PowerPoint. It’s always had your back. From group presentations at university to quarterly tracker meetings with your biggest client, it’s never let you down. You have spent years developing your presenting prowess. You have mastered the art of making a 2 hour debrief fly past. But how often do you consider what happens once your presentation leaves the debrief room?
- Does its impact dull without your delivery?
- Would even a cut-down version for your client’s executive board deliver the same impact when research is a mere bullet point on the c-suite agenda?
The readership of our research often extends far beyond the original stakeholders. Outside of the debrief room, the experience of consuming research for these ‘invisible stakeholders’ is almost always compromised.
But what if it didn’t need to be? What if your presentation becomes, consistently, the most anticipated item on the agenda? What if it could inform, engage and…dare we say it, entertain?
Video as a format, and specifically one that harnesses the techniques of TV isn’t just a mode of presentation. It can also be a powerful way of creating high engagement with both participants and stakeholders alike – getting your research up the agenda as a result.
For a while, we market researchers have seen the benefits of utilising popular culture to present and promote our research. We are now prioritising the socialisation of research on an equal footage to the insight generation process itself. For us, this started by “branding” our client and participant-facing research. This now extends to the medium in which we both conduct and present our research.
We have seen with a recent customer closeness project for a large retailer that longitudinal research, which often needs to make an impact with hundreds of stakeholders, particularly lends itself to an episodic TV format. We boiled down hundreds of hours of qualitative research into 13 self-contained episodes. These have so far been ‘broadcast’ to thousands of stakeholders and suppliers within our client’s organisation. In turn, this has allowed insights to drive positive business outcomes.
So, what have we learnt about harnessing the power of TV for research?
getting client buy-in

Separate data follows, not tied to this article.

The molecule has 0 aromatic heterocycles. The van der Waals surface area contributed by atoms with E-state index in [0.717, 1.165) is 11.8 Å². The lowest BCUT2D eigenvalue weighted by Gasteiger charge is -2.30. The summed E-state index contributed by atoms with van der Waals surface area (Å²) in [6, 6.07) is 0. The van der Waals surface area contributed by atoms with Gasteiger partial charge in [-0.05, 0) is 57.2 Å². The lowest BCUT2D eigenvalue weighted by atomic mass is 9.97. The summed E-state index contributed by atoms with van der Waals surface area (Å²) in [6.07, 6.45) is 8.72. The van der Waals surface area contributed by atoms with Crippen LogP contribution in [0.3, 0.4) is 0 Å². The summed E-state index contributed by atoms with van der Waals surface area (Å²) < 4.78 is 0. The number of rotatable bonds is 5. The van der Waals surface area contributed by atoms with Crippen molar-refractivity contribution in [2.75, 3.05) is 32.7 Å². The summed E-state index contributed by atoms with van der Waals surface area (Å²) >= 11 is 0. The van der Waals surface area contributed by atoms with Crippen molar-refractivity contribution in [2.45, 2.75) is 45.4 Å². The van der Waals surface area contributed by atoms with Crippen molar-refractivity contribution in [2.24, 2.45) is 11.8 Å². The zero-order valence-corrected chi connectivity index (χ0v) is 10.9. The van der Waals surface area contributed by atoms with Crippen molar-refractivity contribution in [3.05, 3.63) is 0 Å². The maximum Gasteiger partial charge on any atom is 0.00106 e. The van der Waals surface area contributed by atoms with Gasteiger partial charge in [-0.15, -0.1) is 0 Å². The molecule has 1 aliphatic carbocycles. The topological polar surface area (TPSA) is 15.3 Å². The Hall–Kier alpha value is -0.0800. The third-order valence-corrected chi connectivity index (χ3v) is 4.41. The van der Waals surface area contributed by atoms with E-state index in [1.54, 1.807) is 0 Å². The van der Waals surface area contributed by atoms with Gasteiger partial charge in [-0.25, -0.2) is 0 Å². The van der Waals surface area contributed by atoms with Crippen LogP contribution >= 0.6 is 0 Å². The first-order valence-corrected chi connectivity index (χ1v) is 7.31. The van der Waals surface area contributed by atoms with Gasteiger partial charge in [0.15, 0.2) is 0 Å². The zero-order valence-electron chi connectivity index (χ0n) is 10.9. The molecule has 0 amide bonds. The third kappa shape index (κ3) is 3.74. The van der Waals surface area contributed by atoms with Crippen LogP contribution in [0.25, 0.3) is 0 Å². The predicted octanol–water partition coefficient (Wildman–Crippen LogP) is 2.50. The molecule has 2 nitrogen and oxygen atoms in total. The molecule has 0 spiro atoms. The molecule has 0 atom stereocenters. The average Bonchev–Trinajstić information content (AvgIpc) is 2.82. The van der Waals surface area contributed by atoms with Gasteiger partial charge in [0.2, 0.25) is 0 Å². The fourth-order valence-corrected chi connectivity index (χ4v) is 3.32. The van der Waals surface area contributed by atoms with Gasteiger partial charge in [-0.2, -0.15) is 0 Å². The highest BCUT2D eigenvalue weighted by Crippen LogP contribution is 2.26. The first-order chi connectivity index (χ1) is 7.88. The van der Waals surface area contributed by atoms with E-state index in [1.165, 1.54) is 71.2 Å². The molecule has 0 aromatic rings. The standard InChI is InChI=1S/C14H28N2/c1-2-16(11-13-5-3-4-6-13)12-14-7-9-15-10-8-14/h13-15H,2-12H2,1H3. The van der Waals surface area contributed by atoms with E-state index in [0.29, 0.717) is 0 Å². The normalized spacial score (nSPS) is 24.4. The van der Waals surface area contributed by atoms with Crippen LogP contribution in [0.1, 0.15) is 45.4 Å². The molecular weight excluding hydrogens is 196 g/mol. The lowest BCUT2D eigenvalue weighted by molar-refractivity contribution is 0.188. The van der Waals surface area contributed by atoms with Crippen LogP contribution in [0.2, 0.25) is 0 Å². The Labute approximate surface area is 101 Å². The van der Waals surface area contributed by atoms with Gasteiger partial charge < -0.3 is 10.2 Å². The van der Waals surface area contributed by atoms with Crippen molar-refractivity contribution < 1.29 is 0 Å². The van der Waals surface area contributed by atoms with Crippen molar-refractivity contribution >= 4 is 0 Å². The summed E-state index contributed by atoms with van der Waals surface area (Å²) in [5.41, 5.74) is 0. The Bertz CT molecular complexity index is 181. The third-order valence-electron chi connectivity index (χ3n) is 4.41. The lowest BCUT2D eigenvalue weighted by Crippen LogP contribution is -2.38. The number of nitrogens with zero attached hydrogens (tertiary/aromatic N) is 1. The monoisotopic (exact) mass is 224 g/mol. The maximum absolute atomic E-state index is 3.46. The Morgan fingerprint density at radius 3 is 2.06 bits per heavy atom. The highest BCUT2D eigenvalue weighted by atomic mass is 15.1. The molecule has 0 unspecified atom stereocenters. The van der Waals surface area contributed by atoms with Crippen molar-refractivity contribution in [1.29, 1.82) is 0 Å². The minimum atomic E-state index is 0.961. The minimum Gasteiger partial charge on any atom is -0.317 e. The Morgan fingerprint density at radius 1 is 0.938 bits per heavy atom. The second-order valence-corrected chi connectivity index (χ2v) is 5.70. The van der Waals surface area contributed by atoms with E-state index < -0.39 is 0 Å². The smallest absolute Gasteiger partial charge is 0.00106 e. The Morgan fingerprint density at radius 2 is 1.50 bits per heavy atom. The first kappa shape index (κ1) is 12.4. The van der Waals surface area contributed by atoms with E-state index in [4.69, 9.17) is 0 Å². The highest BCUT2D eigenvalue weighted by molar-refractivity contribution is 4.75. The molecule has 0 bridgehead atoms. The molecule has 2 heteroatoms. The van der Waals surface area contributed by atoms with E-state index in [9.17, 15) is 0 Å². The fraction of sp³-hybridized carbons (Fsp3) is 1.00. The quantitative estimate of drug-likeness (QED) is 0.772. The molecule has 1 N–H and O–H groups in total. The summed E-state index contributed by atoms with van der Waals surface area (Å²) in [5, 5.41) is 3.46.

The first question you might ask is: how do you convince your client to take a huge leap of faith to buy into something like a TV show?
Building compelling project branding is key for both stakeholders and participants, allowing your project to get immediate cut-through. It also fosters a stronger sense of ownership and excitement for the client. This means that insights which are uncovered are more likely to be actioned.
It’s also important to enable moments of collaboration. Our clients were fully involved in the process throughout. From recruitment, to attending all research events, to playing a key part in the editing process.
casting your stars
Like any good TV show, our project relied upon finding participants. These had to fit our recruitment criteria and have the right ‘star quality’ to keep our clients engaged over a year-long study. We went to great lengths to ‘cast’ our stars in-person. From recruiting them outside stores, to putting them through a casting couch process with several phases of video interviews until we found the ‘stars’ of our show.
producing your show
Once you cast your stars, it’s time to produce your TV show! We learnt that the craft of producing a perfect TV show by collaborating with those who work in TV itself; from videographers and editors to our very own voice artist!
We also spent time thinking about both the locations we filmed our interviews and the types of shots we used to create the most visually compelling footage.
And finally, when it came to editing our episodes, we storyboarded each scene to craft a strong narrative from one episode to the next. This helped keep viewers engaged, while communicating the most business-critical insights.
Want to find out more? Tune in for Northstar’s top tips for ‘Turning Research Into A Smash Hit TV Show’ with Viz-Fest 2018 at 16:00 on Tuesday 6th November. Register here.
This post was originally published on Research World Connect
By Jess Fennell, Research Manager
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